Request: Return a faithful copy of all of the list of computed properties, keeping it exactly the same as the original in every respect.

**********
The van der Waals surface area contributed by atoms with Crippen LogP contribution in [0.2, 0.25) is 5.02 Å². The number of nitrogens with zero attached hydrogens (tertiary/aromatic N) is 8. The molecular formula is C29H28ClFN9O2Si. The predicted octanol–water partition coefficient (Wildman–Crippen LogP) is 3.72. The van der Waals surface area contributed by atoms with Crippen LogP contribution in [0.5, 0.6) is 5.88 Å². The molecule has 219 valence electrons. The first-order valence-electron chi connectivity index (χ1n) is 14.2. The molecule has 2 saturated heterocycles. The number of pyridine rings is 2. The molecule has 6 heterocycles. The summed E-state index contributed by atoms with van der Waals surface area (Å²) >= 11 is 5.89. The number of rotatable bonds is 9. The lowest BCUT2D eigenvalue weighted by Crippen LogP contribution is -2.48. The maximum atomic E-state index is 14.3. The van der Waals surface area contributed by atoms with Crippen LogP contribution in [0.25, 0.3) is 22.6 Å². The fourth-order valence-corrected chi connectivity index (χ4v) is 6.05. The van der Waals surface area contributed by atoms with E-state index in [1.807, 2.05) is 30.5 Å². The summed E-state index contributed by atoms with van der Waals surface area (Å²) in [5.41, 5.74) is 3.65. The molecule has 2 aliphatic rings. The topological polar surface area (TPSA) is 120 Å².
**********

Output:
The van der Waals surface area contributed by atoms with Crippen LogP contribution in [0.2, 0.25) is 5.02 Å². The number of nitrogens with zero attached hydrogens (tertiary/aromatic N) is 8. The molecular formula is C29H28ClFN9O2Si. The predicted octanol–water partition coefficient (Wildman–Crippen LogP) is 3.72. The van der Waals surface area contributed by atoms with Crippen LogP contribution in [0.5, 0.6) is 5.88 Å². The molecule has 219 valence electrons. The first-order valence-electron chi connectivity index (χ1n) is 14.2. The molecule has 2 saturated heterocycles. The number of pyridine rings is 2. The molecule has 6 heterocycles. The summed E-state index contributed by atoms with van der Waals surface area (Å²) >= 11 is 5.89. The number of rotatable bonds is 9. The lowest BCUT2D eigenvalue weighted by Crippen LogP contribution is -2.48. The maximum atomic E-state index is 14.3. The van der Waals surface area contributed by atoms with Crippen LogP contribution in [0.25, 0.3) is 22.6 Å². The fourth-order valence-corrected chi connectivity index (χ4v) is 6.05. The van der Waals surface area contributed by atoms with E-state index in [1.807, 2.05) is 30.5 Å². The summed E-state index contributed by atoms with van der Waals surface area (Å²) in [5.41, 5.74) is 3.65. The molecule has 2 aliphatic rings. The topological polar surface area (TPSA) is 120 Å².